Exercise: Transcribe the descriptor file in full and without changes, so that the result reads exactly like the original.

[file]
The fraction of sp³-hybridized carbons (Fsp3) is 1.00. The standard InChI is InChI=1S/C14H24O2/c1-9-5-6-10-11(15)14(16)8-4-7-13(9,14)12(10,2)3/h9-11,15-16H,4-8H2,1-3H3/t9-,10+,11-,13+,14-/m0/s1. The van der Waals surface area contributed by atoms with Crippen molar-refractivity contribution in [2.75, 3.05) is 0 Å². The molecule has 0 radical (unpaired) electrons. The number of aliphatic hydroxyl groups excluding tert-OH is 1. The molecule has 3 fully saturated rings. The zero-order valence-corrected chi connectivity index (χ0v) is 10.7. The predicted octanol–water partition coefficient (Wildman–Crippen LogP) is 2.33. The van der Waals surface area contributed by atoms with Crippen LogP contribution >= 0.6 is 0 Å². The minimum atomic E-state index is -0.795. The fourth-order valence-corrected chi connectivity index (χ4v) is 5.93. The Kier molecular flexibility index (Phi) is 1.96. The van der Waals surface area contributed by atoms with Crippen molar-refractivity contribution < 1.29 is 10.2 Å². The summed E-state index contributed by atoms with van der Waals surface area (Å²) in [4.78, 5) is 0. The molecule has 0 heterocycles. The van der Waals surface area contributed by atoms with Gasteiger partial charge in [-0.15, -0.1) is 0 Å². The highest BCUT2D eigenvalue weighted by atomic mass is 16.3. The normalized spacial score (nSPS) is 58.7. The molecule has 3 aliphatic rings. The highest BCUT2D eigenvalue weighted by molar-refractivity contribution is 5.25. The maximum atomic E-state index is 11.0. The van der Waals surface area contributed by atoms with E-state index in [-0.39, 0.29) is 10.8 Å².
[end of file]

The fraction of sp³-hybridized carbons (Fsp3) is 1.00. The standard InChI is InChI=1S/C14H24O2/c1-9-5-6-10-11(15)14(16)8-4-7-13(9,14)12(10,2)3/h9-11,15-16H,4-8H2,1-3H3/t9-,10+,11-,13+,14-/m0/s1. The van der Waals surface area contributed by atoms with Crippen molar-refractivity contribution in [2.75, 3.05) is 0 Å². The molecule has 0 radical (unpaired) electrons. The number of aliphatic hydroxyl groups excluding tert-OH is 1. The molecule has 3 fully saturated rings. The zero-order valence-corrected chi connectivity index (χ0v) is 10.7. The predicted octanol–water partition coefficient (Wildman–Crippen LogP) is 2.33. The van der Waals surface area contributed by atoms with Crippen LogP contribution >= 0.6 is 0 Å². The minimum atomic E-state index is -0.795. The fourth-order valence-corrected chi connectivity index (χ4v) is 5.93. The Kier molecular flexibility index (Phi) is 1.96. The van der Waals surface area contributed by atoms with Crippen molar-refractivity contribution < 1.29 is 10.2 Å². The summed E-state index contributed by atoms with van der Waals surface area (Å²) in [4.78, 5) is 0. The molecule has 0 heterocycles. The van der Waals surface area contributed by atoms with Gasteiger partial charge in [-0.15, -0.1) is 0 Å². The highest BCUT2D eigenvalue weighted by atomic mass is 16.3. The normalized spacial score (nSPS) is 58.7. The molecule has 3 aliphatic rings. The highest BCUT2D eigenvalue weighted by molar-refractivity contribution is 5.25. The maximum atomic E-state index is 11.0. The van der Waals surface area contributed by atoms with E-state index in [-0.39, 0.29) is 10.8 Å².